Copenhagen city centre _©Convivial Urban Spaces

He believes that there is no one-size-fits-all approach to establishing welcoming environments. It’s vital to note that, while the design is important, the size and placement of the space, as well as how it’s controlled and animated, are all equally critical elements. He goes on to say that successful designs in the past may teach us a lot. Even though we now have much new technology and the world has changed dramatically in the previous hundred years, the basic human desire for companionship has not altered. It’s no surprise that the majority of the world’s most popular public areas have been around for centuries, with some adaptation over time.

Finally, he stated that “it should be feasible to develop new convivial urban places for our increasing cities, as well as improve those that haven’t fully succeeded, by appreciating historical experience but not slavishly repeating what has gone before”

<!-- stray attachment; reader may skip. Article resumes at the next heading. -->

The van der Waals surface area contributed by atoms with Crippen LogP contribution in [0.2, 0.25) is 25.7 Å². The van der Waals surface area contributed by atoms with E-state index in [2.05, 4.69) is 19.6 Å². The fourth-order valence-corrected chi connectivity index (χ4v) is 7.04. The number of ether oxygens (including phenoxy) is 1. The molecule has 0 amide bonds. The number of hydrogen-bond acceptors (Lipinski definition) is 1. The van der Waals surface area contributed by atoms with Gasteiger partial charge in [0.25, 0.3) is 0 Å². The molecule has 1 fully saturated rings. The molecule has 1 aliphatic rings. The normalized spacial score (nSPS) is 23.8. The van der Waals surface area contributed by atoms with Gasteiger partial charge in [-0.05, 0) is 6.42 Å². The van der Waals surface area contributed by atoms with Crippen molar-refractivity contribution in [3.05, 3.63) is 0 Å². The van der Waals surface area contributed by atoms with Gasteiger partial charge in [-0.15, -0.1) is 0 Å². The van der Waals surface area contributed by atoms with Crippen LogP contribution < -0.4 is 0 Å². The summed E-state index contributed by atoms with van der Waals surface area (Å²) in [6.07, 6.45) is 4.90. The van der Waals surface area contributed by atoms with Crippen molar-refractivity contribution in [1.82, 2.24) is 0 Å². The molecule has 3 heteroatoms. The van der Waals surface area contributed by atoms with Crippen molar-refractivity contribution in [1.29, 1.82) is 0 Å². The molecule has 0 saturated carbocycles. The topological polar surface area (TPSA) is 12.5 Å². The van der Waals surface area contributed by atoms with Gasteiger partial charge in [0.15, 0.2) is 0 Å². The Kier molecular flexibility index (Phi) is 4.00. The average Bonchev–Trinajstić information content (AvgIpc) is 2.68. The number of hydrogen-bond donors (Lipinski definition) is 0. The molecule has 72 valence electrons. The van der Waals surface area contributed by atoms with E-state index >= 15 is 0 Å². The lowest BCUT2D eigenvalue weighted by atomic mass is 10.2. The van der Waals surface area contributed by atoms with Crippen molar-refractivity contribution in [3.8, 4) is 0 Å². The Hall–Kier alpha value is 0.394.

Although it is brief in terms of pages, it covers a wide range of topics, including public places, city planning, social elements, architecture, and human dynamics. This is not just an urban design book, nor is it a social policy book, nor is it a management handbook, according to its creator, rather it is a little bit of all three, plus a little more.

Author

Rajita Jain is an architect by profession who engages with the dynamics of urban spaces and the people. She aims at developing ways of amalgamating cultural and traditional beliefs with modern day technology to give the urban fabric a vernacular sensitivity.